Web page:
The largest counties by size are Texas (1,179 square miles) and Shannon (1,004). Worth County is the smallest (266).
Jefferson City is the capital city of Missouri, while the state's five largest cities are Kansas City, St. Louis, Springfield, Columbia, and Independence.
St. Louis is the principal city of the largest metropolitan area in Missouri, composed of 17 counties and the independent city of St. Louis; eight of its counties are in Illinois. As of 2019, St. Louis was the 21st-largest metropolitan area in the nation with 2.91 million people. However, if ranked using Combined Statistical Area, it is 20th-largest with 2.91 million people in 2019. Some of the major cities making up the St. Louis metro area in Missouri are O'Fallon, St. Charles, St. Peters, Florissant, Chesterfield, Wentzville, Wildwood, University City, and Ballwin.
Kansas City is Missouri's largest city and the principal city of the fourteen-county Kansas City Metropolitan Statistical Area, including five counties in the state of Kansas. As of 2019, it was the 31st-largest metropolitan area in the U.S., with 2.16 million people. In the Combined Statistical Area in 2019, it ranked 27th with 2.51 million. Some of the other major cities comprising the Kansas City metro area in Missouri include Independence, Lee's Summit, Blue Springs, Liberty, Raytown, Gladstone, and Grandview.
Springfield is Missouri's third-largest city and the principal city of the Springfield-Branson Metropolitan Area, which has a population of 549,423 and includes seven counties in southwestern Missouri. Branson is a major tourist attraction in the Ozarks in southwest Missouri. Some of the other major cities comprising the Springfield-Branson metro area include Nixa, Ozark, and Republic.
The Missouri State Board of Education has general authority over all public education in the state of Missouri. It is made up of eight citizens appointed by the governor and confirmed by the Missouri Senate.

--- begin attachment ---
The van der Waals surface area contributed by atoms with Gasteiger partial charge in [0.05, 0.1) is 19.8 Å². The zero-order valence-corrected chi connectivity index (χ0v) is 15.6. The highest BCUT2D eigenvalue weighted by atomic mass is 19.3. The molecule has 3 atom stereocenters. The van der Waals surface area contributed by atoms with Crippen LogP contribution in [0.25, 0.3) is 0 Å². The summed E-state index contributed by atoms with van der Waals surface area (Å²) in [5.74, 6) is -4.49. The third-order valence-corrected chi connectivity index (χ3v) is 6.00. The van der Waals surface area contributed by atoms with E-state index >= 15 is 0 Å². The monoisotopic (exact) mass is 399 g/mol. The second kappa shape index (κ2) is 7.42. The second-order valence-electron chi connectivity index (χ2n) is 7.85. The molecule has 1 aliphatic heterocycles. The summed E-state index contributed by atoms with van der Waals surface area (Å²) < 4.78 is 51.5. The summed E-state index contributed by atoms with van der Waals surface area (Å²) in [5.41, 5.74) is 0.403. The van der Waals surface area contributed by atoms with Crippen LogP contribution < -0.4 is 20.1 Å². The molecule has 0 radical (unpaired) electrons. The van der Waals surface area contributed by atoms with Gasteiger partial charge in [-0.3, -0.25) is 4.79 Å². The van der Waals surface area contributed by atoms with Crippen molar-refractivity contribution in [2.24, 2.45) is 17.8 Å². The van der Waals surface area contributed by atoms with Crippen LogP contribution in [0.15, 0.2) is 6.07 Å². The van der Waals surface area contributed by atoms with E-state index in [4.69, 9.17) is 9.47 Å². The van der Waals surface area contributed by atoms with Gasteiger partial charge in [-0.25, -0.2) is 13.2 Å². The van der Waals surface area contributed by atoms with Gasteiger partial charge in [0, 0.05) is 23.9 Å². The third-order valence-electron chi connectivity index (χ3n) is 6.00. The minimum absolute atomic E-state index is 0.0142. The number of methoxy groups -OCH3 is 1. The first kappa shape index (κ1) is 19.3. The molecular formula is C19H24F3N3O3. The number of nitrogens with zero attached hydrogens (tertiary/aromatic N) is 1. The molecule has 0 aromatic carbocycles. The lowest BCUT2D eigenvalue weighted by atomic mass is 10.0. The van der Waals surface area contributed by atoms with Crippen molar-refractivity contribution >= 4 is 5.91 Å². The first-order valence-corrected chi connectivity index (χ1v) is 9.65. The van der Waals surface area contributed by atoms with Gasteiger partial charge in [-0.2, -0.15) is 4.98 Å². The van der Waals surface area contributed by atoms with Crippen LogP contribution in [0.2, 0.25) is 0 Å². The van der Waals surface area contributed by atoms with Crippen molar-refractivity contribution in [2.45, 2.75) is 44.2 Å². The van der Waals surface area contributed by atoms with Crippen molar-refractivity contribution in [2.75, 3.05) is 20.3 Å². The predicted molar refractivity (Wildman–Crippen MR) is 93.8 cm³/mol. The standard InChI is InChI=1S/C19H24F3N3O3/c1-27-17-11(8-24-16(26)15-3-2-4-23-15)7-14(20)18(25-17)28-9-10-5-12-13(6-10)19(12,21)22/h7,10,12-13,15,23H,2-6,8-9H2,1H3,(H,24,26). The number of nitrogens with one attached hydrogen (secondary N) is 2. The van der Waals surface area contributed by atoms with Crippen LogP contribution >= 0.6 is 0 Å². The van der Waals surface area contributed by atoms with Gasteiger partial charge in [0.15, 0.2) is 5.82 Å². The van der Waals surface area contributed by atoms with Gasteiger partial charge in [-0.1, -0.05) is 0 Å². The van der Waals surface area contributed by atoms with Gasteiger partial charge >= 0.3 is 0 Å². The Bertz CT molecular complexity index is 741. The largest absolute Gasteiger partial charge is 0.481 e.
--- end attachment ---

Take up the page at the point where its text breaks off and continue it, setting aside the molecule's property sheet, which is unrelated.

Education is compulsory from ages seven to seventeen. It is required that any parent, guardian, or another person with custody of a child between the ages of seven and seventeen, the compulsory attendance age for the district, must ensure the child is enrolled in and regularly attends public, private, parochial school, home school or a combination of schools for the full term of the school year. Compulsory attendance also ends when children complete sixteen credits in high school.
Children in Missouri between the ages of five and seven are not required to be enrolled in school. However, if they are enrolled in a public school, their parent, guardian, or custodian must ensure they regularly attend.
Missouri schools are commonly but not exclusively divided into three tiers of primary and secondary education: elementary school, middle school or junior high school and high school. The public school system includes kindergarten to 12th grade. District territories are often complex in structure. In some cases, elementary, middle, and junior high schools of a single district feed into high schools in another district. As another example, special education and related services for students in the twenty-two school districts of St. Louis County are provided by staff employed by a special school district, a local education agency that serves students county-wide. High school athletics and competitions are governed by the Missouri State High School Activities Association (MSHSAA).